BAGHDAD, Iraq -- U.S. military officials announced the deaths of seven American troops yesterday and at least five Iraqis were killed and 26 injured in a car bombing, as the fourth anniversary of the U.S.-led invasion of Iraq neared.
Four soldiers died in a single incident in west Baghdad on Saturday, when a roadside bomb detonated during their patrol.
Separately, a U.S. Marine was killed in combat in Anbar province Saturday, and another soldier was killed by a roadside bomb Friday during a foot patrol in south Baghdad. The military said it was investigating the death of another soldier, who died Saturday in "noncombat" circumstances. The military declined to release other details about the incidents.
The deaths brought the total number of U.S. military casualties in Iraq to 3,218 since the U.S. launched its attack March 19, 2003, according to the Web site icasualties.org.
Scattered violence was reported yesterday in the capital and beyond. No single incident dominated, but the toll was exacting nonetheless. Taken together, the attacks raised questions about if, or when, it would be possible to halt violence by military means.
A month-old security crackdown has been somewhat successful at reducing death-squad killings attributed mainly to Shiite militias - police reported finding five bodies with bullet wounds around Baghdad yesterday, far fewer than on many days before the new plan took effect. But it has failed to stop the car bombings and mass-casualty suicide attacks that are a hallmark of Sunni Arab insurgents - a more difficult proposition, dependent on intelligence gleaned from informants that enables security forces to root out bomb factories and insurgent strongholds.
The car bomb in the Sook Shallal neighborhood of northeastern Baghdad exploded late in the afternoon in a crowded area where Shiites were preparing food for sunset prayers. Witnesses said the assailant was forced to park on the opposite side of the street because he could not get closer to the crowd. That limited the carnage, the witnesses said.
Insurgents also attacked the Shoorja market in eastern Baghdad yesterday, killing two people with grenades hurled from apartment buildings across the street. Shoorja was the site of a double-car bomb attack in February that killed 71 and injured 164; since then, officials had closed it to foot traffic only.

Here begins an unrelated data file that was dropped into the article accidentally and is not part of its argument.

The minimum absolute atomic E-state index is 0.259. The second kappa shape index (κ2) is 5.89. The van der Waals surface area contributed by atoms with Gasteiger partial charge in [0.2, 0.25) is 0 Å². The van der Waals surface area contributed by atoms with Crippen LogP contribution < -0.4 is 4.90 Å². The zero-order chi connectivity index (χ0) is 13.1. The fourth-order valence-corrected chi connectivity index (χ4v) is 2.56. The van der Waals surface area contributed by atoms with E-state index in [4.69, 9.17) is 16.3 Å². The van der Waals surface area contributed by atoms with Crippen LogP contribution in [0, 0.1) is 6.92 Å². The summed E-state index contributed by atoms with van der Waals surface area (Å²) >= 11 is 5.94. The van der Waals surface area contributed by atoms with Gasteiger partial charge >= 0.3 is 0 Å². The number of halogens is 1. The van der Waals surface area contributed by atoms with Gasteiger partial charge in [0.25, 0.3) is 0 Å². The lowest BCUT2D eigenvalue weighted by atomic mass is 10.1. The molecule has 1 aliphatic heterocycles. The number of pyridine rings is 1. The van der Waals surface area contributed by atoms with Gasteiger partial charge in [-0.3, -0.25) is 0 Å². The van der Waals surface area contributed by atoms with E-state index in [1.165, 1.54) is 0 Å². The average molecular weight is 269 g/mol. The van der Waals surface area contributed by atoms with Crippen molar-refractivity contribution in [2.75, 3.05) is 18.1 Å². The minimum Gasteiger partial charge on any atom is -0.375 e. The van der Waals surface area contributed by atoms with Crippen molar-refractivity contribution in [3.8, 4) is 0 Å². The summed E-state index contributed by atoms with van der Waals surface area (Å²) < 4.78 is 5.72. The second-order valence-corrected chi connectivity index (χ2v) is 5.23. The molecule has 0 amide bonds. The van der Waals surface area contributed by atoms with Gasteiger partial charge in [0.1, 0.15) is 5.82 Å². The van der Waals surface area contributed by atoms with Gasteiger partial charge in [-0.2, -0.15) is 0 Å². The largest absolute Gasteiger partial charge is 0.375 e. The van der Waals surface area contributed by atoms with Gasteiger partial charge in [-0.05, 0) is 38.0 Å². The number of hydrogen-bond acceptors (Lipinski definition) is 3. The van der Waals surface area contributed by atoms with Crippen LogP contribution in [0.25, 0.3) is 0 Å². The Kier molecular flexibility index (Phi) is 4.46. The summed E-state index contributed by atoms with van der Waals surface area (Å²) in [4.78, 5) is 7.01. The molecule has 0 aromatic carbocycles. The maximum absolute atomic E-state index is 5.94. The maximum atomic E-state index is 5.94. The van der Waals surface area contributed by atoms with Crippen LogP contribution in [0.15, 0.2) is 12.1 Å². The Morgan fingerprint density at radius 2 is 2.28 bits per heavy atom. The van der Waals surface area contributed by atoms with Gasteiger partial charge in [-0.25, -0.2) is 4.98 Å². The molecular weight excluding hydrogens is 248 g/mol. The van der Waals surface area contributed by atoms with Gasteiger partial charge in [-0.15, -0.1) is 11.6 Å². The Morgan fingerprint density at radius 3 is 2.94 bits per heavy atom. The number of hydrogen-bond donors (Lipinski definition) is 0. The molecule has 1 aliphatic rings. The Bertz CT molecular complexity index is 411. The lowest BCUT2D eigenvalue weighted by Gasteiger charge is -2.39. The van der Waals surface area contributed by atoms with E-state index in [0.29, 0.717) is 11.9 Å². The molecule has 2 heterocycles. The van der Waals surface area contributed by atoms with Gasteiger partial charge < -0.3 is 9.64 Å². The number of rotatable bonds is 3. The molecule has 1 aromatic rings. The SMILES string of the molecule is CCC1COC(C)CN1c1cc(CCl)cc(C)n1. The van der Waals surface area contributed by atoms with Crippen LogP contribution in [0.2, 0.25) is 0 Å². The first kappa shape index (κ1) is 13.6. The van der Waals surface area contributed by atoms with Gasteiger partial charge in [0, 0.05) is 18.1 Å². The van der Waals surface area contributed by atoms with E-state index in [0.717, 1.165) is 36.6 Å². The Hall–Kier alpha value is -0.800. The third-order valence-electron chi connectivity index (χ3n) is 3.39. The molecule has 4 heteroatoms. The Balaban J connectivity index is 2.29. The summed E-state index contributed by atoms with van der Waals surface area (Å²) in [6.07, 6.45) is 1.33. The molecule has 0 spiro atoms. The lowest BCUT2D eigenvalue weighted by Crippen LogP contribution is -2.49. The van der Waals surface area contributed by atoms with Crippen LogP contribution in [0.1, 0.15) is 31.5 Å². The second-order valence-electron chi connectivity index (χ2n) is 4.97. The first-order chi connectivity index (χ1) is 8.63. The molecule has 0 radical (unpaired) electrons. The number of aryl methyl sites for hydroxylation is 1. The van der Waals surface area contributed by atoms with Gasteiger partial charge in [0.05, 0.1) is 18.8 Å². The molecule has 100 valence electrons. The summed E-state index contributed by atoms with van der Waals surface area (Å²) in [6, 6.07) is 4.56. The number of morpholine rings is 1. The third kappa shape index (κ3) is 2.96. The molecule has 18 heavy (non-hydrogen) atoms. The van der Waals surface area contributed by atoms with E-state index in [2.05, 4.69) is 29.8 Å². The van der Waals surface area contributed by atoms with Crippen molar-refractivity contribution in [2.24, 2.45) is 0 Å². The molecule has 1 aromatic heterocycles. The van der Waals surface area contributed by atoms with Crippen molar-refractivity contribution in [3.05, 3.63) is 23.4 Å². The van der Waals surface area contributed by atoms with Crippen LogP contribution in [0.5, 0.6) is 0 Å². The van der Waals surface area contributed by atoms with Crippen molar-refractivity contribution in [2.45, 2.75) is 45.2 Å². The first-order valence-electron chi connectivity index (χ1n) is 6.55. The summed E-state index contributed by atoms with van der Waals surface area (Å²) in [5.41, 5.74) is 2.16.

Meanwhile, a top Iraqi military official said in a news conference yesterday that traces of explosive materials used to make bombs were found in four cars belonging to prominent Sunni politician Dhafir El-Ani, a member of the Iraqi Accordance Front, the largest Sunni Arab bloc in Parliament. The official, Brig. Gen. Qassim Atta Mousawi, also said 65 guns were found and one of seven guards initially detained was still being held.
El-Ani disputed the accusations in an interview on the Al-Arabyia news network last night, saying his cars recently had been to the heavily guarded Green Zone in Baghdad and that no explosives had been detected. He said his guards had been tortured during questioning and that all of the guns were licensed.
A statement attributed to Muqtada al-Sadr, the radical Shiite cleric, was issued yesterday calling on Muslims to stop killing one another.
"No one is better than another," it said. "These are acts that would not please God and his prophet."
In Fallujah, insurgents blew up a building used as an observation post by the Iraqi Army, killing two Iraqi soldiers and wounding 11.
Gunmen in a car in Baghdad killed one and wounded three at Rusafi Square, not far from the Mutanabi Street book market bombing attack that killed 30 people earlier this month.
Christian Berthelsen writes for the Los Angeles Times. Times staff writers Saif Hameed, Raheem Salman, Suhail Almad and Zeena Karim contributed to this article, as well as special correspondents in Baghdad and Fallujah.